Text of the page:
Warfarin is an anticoagulant, which means it slows down the clotting agents in your blood. One of the side effects is a tendency to feel cooler, so when it starts getting cold, it takes me a couple of days to get used to it. My joints tend to creak and hurt for a day or so, so I just take it easy until I get used to the cooler weather. And actually, I don’t think that’s caused by my heart. A few years ago I fell flat on my back on a cement surface.  I hit the ground so hard my teeth rattled, and I’ve had little aches and pains when the weather turns cold since then. I think all my bones got rattled that day.

Back to Warfarin… Warfarin stands for the Wisconsin Alumni Research Foundation, who helped develop the drug, and you may know it better by the brand name: It is usually sold as Coumadin.

It was discovered in the 1920’s completely by accident. Cattle were suddenly dying… a small injury would cause a tremendous amount of bleeding, and the animal would bleed to death. Even stranger, a healthy cow would just suddenly fall over dead, and when they cut him open to try to find the problem, they discovered that the cow had massive internal bleeding. Finally, it was determined that all of the sick cows had eaten a certain type of sweet clover. Cows had been eating clover since there was clover, what was causing the problem?

It was determined that the problem wasn’t the clover itself, it was storing it. Clover that had been stored under the right conditions developed a mold. The mold itself wasn’t poisonous, but it prevented blood from clotting when eaten.

It took nearly 30 years for all this to be figured out, and at first, it was sold as rat poison. But then someone attempted suicide by ingesting the stuff, but they recovered. After this, studies were done to see if it could be used on humans as a blood thinner, and Dwight Eisenhower was one of the first patients to use it.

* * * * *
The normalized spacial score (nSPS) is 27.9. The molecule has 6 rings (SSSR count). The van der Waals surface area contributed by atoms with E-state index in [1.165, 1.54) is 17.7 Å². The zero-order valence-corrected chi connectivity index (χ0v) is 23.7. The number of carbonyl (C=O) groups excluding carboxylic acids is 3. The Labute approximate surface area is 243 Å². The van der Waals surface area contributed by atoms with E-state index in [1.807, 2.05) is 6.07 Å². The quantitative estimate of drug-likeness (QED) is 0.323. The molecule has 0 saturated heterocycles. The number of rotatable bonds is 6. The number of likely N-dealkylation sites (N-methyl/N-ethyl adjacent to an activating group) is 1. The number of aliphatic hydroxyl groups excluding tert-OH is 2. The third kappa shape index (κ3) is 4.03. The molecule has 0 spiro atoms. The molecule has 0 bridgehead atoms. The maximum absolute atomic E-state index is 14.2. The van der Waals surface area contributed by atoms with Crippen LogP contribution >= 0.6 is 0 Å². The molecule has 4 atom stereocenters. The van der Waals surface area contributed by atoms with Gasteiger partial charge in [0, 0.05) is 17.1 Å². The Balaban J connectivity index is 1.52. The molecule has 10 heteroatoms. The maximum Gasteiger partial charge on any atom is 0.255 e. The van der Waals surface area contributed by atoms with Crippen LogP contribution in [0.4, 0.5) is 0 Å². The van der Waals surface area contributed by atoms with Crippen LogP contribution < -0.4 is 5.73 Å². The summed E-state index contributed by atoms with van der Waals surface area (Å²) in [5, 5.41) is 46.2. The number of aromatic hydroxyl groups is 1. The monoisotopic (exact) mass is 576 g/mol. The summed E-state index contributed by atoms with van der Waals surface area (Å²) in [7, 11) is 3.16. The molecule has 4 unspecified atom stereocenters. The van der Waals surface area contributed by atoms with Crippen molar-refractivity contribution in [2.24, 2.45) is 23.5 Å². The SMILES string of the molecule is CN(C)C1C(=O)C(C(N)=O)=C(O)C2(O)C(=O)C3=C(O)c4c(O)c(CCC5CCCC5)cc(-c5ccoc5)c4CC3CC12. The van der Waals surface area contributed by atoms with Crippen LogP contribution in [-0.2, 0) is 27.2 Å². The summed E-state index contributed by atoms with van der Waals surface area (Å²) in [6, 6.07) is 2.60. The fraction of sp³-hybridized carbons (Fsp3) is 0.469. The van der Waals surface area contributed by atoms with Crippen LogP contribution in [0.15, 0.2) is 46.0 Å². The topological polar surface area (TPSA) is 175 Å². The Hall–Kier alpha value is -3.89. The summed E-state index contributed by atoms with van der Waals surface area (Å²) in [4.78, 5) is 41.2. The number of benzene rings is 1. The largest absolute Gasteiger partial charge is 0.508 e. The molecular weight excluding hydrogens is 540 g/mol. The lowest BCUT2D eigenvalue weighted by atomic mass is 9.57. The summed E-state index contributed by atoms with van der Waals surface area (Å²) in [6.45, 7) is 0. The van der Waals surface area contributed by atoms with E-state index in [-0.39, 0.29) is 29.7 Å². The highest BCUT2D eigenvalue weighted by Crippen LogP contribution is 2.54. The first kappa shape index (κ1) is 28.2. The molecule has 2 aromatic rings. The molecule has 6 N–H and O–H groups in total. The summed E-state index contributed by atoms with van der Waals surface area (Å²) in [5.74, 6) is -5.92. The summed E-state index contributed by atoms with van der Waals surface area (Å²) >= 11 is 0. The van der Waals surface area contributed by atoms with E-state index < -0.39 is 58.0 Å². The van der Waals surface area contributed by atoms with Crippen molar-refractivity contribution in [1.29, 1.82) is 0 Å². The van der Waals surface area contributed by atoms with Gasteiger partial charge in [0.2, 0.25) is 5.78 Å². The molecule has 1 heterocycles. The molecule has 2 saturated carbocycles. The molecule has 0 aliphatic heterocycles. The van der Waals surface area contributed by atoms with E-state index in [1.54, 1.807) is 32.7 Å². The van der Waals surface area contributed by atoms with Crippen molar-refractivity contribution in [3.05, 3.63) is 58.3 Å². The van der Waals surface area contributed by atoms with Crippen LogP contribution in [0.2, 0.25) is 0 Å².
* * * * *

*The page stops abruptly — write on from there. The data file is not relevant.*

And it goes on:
Warfarin can be some wicked stuff, and you have to be tested to make sure your dosage isn’t too high or too low. Usually your test is once a month, but if the dose has to be changed, you could need to get tested once a week until the new dose takes effect. Don’t panic, you probably aren’t going to cut your finger and bleed to death, but injuries have to be dealt with right then. More than once I’ve nicked myself while shaving and had to clean up a mess. (If you switch to a “three floating head” type of shaver, shaving cuts shouldn’t be a problem anymore.) Warfarin allows you to live an active healthy life, but the line has to be drawn somewhere. If you’re on a high school football team when you are prescribed the drug, you’ll almost certainly have to turn in your pads. You will bruise too easily. I carry an older cell phone that no one makes a holster any more, so it’s in my pocket. One of my personal signs of too much Warfarin is a bruise where that phone taps my leg as I walk. So you can see it is a powerful drug.

Vitamin K affects and is affected by Warfarin, so you have to be careful about your leafy greens. Don’t stop eating them, and don’t start eating more than you usually do. You just have to learn to be consistent about it. Try to have about the same amount at about the same time each week. If you usually have a salad for lunch on Mondays, Monday just may have to become a Salad For Lunch day.

Don’t be scared of the drug, but have respect for it. Millions of people take it everyday and they live great lives. There is no reason you can’t be one of them.

Not on MY life!!!

October 9, 2008

This is unreal.